The mainstream media have yet to report on the story of a blogger whose website was shut down after he began spotlighting inflammatory rhetoric common to several talk radio hosts on KSFO, an ABC Radio-owned station in San Francisco.
Ignoring conflicting statements by John McCain on gay and lesbian issues, The Hotline's Chuck Todd asserted that on the issue of same-sex marriage, McCain is "being true to what he is and what he thought conservatism was." Todd also likened McCain to Barry Goldwater, suggesting they held similar views on gay rights; in fact, while McCain supported an Arizona effort to ban legal recognition of gay and lesbian couples and supports the ban on gays and lesbians serving openly in the military, Goldwater became a strong supporter of gay rights and opposed the ban on gays in the military.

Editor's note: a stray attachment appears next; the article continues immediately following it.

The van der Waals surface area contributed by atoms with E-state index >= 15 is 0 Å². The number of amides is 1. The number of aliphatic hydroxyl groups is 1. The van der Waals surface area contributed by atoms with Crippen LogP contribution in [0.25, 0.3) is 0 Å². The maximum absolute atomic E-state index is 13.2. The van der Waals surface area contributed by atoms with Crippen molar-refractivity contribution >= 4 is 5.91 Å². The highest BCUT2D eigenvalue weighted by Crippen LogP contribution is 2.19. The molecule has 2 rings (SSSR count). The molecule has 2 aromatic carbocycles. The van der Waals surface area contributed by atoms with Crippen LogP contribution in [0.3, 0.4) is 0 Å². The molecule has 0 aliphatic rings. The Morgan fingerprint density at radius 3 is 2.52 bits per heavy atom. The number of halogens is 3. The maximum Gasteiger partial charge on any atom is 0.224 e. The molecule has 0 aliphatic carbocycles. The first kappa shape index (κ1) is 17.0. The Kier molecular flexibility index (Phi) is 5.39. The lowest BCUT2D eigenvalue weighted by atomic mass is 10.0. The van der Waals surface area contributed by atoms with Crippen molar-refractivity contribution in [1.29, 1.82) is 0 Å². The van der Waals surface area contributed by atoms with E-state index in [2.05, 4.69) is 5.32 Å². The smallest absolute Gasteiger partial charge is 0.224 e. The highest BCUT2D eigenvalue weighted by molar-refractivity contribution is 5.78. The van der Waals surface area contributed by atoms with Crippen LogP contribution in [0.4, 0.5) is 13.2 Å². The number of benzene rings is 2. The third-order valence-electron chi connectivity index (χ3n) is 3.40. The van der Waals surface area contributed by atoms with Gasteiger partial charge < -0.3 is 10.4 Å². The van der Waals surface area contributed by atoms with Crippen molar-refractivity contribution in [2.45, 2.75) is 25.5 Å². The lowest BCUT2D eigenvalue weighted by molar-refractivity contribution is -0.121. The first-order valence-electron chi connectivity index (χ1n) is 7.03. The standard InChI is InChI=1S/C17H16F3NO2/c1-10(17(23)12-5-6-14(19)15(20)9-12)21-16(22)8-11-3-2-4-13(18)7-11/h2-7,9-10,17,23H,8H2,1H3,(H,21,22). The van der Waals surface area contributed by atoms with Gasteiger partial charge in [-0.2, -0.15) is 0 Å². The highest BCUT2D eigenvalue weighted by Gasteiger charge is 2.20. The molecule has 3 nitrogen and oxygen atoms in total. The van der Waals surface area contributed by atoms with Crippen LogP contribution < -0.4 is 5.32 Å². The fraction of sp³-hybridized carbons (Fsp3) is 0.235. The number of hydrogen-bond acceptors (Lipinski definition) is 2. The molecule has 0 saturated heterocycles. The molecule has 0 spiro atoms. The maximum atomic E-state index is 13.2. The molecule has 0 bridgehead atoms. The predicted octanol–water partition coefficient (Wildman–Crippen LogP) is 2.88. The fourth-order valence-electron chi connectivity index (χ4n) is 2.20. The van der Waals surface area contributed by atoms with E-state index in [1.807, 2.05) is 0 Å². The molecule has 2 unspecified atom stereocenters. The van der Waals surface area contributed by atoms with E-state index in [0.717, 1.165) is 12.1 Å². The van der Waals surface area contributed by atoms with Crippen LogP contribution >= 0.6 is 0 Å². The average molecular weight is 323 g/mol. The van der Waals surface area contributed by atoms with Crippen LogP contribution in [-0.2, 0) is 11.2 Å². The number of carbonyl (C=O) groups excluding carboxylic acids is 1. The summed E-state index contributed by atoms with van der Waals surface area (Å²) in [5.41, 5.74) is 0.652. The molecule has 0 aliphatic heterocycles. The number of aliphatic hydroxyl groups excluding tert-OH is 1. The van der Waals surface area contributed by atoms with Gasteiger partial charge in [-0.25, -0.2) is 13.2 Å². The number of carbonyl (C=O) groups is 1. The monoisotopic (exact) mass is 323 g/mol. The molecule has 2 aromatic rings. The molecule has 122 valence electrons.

Wolf Blitzer attributed the "raging controversy" over Rep.-elect Keith Ellison's reported intention to use a copy of the Quran in his swearing-in ceremony to Ellison rather than those who have denounced Ellison.
NBC News' Andrea Mitchell did not challenge Sen. John McCain aide Rick Davis when he asserted that Terry Nelson was not "behind" a campaign ad attacking Rep. Harold Ford Jr. that was criticized as racist. In fact, Nelson was head of the political unit that paid for the ad and presumably in a position to sign off on its creation and broadcast.
Discussing the presidential prospects of Sen. Hillary Rodham Clinton and Rudy Giuliani, political analyst Flavia Colgan asserted that Clinton will have an "authenticity" problem in "moving to the right on issues" because "a lot of folks aren't going to be able to disregard ... those pictures of her with Coke-bottle glasses." Colgan has twice previously referred to Clinton's "Coke-bottle glasses" as evidence of an "authenticity" or "trust" problem.